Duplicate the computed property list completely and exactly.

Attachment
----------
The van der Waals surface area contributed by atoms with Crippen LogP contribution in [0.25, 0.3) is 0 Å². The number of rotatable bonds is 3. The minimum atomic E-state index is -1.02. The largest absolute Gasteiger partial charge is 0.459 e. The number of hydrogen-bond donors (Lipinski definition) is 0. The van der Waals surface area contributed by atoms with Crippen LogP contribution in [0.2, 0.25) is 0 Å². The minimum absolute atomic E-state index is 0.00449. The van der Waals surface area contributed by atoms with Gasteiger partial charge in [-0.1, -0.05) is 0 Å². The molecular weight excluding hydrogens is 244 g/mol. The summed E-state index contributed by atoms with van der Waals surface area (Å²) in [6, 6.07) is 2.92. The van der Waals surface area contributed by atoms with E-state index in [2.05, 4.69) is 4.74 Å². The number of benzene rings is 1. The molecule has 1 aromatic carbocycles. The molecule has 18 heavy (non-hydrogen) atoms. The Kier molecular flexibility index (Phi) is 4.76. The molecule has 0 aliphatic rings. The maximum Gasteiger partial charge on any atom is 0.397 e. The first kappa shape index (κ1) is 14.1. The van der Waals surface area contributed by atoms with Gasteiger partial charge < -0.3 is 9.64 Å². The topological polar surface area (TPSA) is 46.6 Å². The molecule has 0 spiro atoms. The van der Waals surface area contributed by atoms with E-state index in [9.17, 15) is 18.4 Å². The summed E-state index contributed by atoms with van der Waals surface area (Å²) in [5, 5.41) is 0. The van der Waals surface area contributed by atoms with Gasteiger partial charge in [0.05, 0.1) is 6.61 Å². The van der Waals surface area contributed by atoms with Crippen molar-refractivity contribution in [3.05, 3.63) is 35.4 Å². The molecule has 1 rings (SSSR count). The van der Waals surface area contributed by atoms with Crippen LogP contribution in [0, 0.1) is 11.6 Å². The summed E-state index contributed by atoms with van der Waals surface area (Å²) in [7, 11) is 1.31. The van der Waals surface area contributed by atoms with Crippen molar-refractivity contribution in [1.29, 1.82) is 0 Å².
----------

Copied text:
The van der Waals surface area contributed by atoms with Crippen LogP contribution in [0.25, 0.3) is 0 Å². The number of rotatable bonds is 3. The minimum atomic E-state index is -1.02. The largest absolute Gasteiger partial charge is 0.459 e. The number of hydrogen-bond donors (Lipinski definition) is 0. The van der Waals surface area contributed by atoms with Crippen LogP contribution in [0.2, 0.25) is 0 Å². The minimum absolute atomic E-state index is 0.00449. The van der Waals surface area contributed by atoms with Gasteiger partial charge in [-0.1, -0.05) is 0 Å². The molecular weight excluding hydrogens is 244 g/mol. The summed E-state index contributed by atoms with van der Waals surface area (Å²) in [6, 6.07) is 2.92. The van der Waals surface area contributed by atoms with E-state index in [2.05, 4.69) is 4.74 Å². The number of benzene rings is 1. The molecule has 1 aromatic carbocycles. The molecule has 18 heavy (non-hydrogen) atoms. The Kier molecular flexibility index (Phi) is 4.76. The molecule has 0 aliphatic rings. The maximum Gasteiger partial charge on any atom is 0.397 e. The first kappa shape index (κ1) is 14.1. The van der Waals surface area contributed by atoms with Gasteiger partial charge < -0.3 is 9.64 Å². The topological polar surface area (TPSA) is 46.6 Å². The molecule has 0 spiro atoms. The van der Waals surface area contributed by atoms with E-state index in [9.17, 15) is 18.4 Å². The summed E-state index contributed by atoms with van der Waals surface area (Å²) in [5, 5.41) is 0. The van der Waals surface area contributed by atoms with Gasteiger partial charge in [0.05, 0.1) is 6.61 Å². The van der Waals surface area contributed by atoms with Crippen molar-refractivity contribution in [3.05, 3.63) is 35.4 Å². The molecule has 1 rings (SSSR count). The van der Waals surface area contributed by atoms with Crippen LogP contribution in [0, 0.1) is 11.6 Å². The summed E-state index contributed by atoms with van der Waals surface area (Å²) in [7, 11) is 1.31. The van der Waals surface area contributed by atoms with Crippen molar-refractivity contribution in [1.29, 1.82) is 0 Å².